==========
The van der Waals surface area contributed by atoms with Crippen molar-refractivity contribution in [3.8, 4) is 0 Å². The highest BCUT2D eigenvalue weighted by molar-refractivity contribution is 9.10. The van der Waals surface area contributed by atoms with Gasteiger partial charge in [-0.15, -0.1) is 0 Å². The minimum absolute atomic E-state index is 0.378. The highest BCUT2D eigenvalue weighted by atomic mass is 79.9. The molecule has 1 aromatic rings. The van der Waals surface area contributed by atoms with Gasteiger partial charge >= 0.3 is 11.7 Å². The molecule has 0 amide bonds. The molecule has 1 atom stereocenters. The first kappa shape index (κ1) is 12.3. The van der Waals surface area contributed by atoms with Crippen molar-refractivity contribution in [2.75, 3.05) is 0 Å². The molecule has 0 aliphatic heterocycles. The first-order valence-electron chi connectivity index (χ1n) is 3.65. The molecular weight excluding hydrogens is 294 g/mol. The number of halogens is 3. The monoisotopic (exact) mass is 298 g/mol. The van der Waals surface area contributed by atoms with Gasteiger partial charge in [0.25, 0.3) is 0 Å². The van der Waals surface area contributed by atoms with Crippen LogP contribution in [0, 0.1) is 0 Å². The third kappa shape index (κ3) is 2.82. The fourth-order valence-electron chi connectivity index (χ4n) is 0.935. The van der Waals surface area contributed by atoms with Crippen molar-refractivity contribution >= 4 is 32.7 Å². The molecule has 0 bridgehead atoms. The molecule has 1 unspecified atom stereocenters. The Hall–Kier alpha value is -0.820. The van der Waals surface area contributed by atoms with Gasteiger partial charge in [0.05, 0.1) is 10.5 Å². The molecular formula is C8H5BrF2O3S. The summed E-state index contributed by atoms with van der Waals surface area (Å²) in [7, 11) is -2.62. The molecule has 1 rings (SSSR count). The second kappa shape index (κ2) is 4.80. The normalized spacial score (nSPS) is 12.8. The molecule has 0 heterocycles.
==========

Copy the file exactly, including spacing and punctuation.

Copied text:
The van der Waals surface area contributed by atoms with Crippen molar-refractivity contribution in [3.8, 4) is 0 Å². The highest BCUT2D eigenvalue weighted by molar-refractivity contribution is 9.10. The van der Waals surface area contributed by atoms with Gasteiger partial charge in [-0.15, -0.1) is 0 Å². The minimum absolute atomic E-state index is 0.378. The highest BCUT2D eigenvalue weighted by atomic mass is 79.9. The molecule has 1 aromatic rings. The van der Waals surface area contributed by atoms with Gasteiger partial charge >= 0.3 is 11.7 Å². The molecule has 0 amide bonds. The molecule has 1 atom stereocenters. The first kappa shape index (κ1) is 12.3. The van der Waals surface area contributed by atoms with Crippen molar-refractivity contribution in [2.75, 3.05) is 0 Å². The molecule has 0 aliphatic heterocycles. The first-order valence-electron chi connectivity index (χ1n) is 3.65. The molecular weight excluding hydrogens is 294 g/mol. The number of halogens is 3. The monoisotopic (exact) mass is 298 g/mol. The van der Waals surface area contributed by atoms with Gasteiger partial charge in [0.25, 0.3) is 0 Å². The van der Waals surface area contributed by atoms with Crippen LogP contribution in [0, 0.1) is 0 Å². The third kappa shape index (κ3) is 2.82. The fourth-order valence-electron chi connectivity index (χ4n) is 0.935. The van der Waals surface area contributed by atoms with Crippen molar-refractivity contribution >= 4 is 32.7 Å². The molecule has 0 bridgehead atoms. The molecule has 1 unspecified atom stereocenters. The Hall–Kier alpha value is -0.820. The van der Waals surface area contributed by atoms with Gasteiger partial charge in [0.05, 0.1) is 10.5 Å². The molecular formula is C8H5BrF2O3S. The summed E-state index contributed by atoms with van der Waals surface area (Å²) in [7, 11) is -2.62. The molecule has 1 rings (SSSR count). The second kappa shape index (κ2) is 4.80. The normalized spacial score (nSPS) is 12.8. The molecule has 0 heterocycles.